Thursday, June 29, 2006

6/29

Now, I don't know who wrote this comment (the anonymous part leaves it up to my imagination), but I'm guessing it is someone that doesn't regularly experience fear and humiliation while walking down the street.

My anonymous commenter said:

"Not to inflame the comments here, but in terms of judging a group of men hanging out as a potentially great enough risk to force women to stay indoors, I agree with the email. I know there are lots of reasons that make it smart to err on the side of caution, but one must be careful that caution doesn't turn into unreasonable fear because, as yoda points out, that leads to some bad places ;) just food for thought - the rest of that email was out of line. "

Yes, Do's e-mail was out of line. Thank you for recognizing that. Here is my reply to your other point, which is something that I didn't touch on in yesterday's post. It's interesting to me that both Do. and some of the people that read his e-mail yesterday assumed that the group of men I was referring to had "just gotten home from work" or were " just hanging out relaxing". I happened to know that a number of men in and around my apartment complex are unemployed. I know this because my next door neighbor asked me to get him an application for where I work. This is the same man that came over to kill a half-dead, enormous cockroach from my kitchen floor because it was making me so squemish that I couldn't even go into same room with the bug. He is a great guy. He always asks about Zac and I truly believe that he would defend me or change my tire if I needed him to.

Why the hell, though, would I assume everyone in the world (or even north Houston) was like that? What confidence do I have in machismo to trust that a group of men, or even a solitary man, won't emotionally or physically harm me? I don't. It doesn't keep me indoors. It keeps me safe. Big difference.

This is the kicker, the part that some of the men reading this site clearly don't realize: fear is a subjective emotion, which means that there is no logic behind it. I become afraid when a man grabs his crotch and yells nasty shit to me on the street the same way that I become afraid when I walk down a dark street at night or pass a group of "harmless" men. There is no reason to it, other than I FEEL unsafe. On a daily basis I am physically intimidated and objectified by strangers for no other reason than my biological sex and stature.

Here is the other part, the reason that I choose not to run at night: If something were to happen to me, who would take care of Zac? If I were beaten and raped, how long do you think it would take me before I recovered enough to be the best mother I can be to my young son? Where would that leave Zac in the meantime? I can't put my safety in jeopardy for an ideal that 'it should be safe for a woman to do this'. I just can't.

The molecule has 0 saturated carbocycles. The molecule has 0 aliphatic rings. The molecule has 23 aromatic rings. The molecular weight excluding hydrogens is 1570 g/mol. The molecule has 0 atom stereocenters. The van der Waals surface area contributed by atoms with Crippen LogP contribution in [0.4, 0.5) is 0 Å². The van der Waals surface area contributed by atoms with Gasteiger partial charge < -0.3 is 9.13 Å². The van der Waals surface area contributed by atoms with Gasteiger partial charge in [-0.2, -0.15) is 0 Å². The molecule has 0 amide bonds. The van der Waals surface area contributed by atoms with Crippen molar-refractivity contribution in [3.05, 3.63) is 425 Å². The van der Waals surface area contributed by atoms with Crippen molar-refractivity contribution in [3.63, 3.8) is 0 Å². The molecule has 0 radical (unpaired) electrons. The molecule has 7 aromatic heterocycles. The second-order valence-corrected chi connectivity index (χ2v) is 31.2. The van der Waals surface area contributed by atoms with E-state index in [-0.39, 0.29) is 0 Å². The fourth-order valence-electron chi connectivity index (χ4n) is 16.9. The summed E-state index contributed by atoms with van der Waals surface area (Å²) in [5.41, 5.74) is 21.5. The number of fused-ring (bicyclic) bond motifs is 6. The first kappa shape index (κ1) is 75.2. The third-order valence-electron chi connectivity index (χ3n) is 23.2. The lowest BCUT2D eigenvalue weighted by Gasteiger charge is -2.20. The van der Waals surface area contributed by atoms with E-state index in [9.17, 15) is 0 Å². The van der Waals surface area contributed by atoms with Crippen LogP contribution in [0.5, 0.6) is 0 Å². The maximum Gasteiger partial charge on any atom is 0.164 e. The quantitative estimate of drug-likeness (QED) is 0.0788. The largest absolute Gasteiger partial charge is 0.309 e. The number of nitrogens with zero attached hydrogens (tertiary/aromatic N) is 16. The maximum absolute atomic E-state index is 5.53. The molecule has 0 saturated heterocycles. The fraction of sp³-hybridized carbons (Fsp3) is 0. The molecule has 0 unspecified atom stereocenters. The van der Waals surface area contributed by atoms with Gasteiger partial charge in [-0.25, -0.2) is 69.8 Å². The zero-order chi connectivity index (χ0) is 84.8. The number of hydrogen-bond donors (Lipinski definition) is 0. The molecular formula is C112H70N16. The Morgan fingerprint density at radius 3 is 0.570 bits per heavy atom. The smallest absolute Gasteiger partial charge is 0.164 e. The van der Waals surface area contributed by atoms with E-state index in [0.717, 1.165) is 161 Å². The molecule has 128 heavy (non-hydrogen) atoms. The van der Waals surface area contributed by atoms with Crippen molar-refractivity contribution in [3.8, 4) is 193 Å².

7 comments:

wildflower said...

To me, the issue is not whether or not a particular group of men is scary. If you are scared, no self-righteous man is entitled to judge you or invalidate your intuition. I can recall a certain moment in my life when I had an urge to get off a bus because it Friday the 13th and there was a full moon. Illogical, right? Well, I let logic overpower my fears and ended up in the hospital when the bus crashed. Logic is overrated.

Pregnant In Texas said...

Amen, sister!

Heather said...

I totally agree with you. I'm not a mother yet (well sort of). I'm newly pregnant and already I've noticed that all of my decisions seem to be made for different reasons. What I once felt fine doing, I now think.. if something happens to me, it happens to this baby. Do I have a right to risk that?

You don't have to justify your fear. It is what it is. And I commend you for being able to think of Zac first, no matter what asshats say!!

Ali said...

It is common fact that it is not safe for anyone, especially women, to be out at night by themselves. Whether there is a group of men hanging out or not, it is not safe, especially depending on the town/area. Now, if there are a bunch of men hanging out, drinking beer, etc. all the more reason to watch yourself.

You have no way of knowing exactly how much they've been drinking or how long they've been out there, but why take that chance? If something were to happen to you, people, you included anonymous, would be asking "Why did she go jogging after dark anyway?"

And right, you aren't as risky after you have a child, especially if you are that child's sole support.

Any other dates coming up?

jenna said...

i repeat what i commented in the previous post (- which i had written before i read this.)

Anonymous said...

HI; I AM AN AUSTIN FRIEND OF JENNA F... JUST WANTED YOU TO KNOW I READ YOUR BLOG AND WOULD LIKE TO CORRESPOND-CAROLYN IN AUSTIN

Pregnant In Texas said...

Hi Jenna's friend from Austin. Please ask Jenna for my e-mail and write to me sometime.

Heather - congratulations on the your new baby. Thanks for the support.

Ali - Still want to e-mail you. We need to find some way to exchange information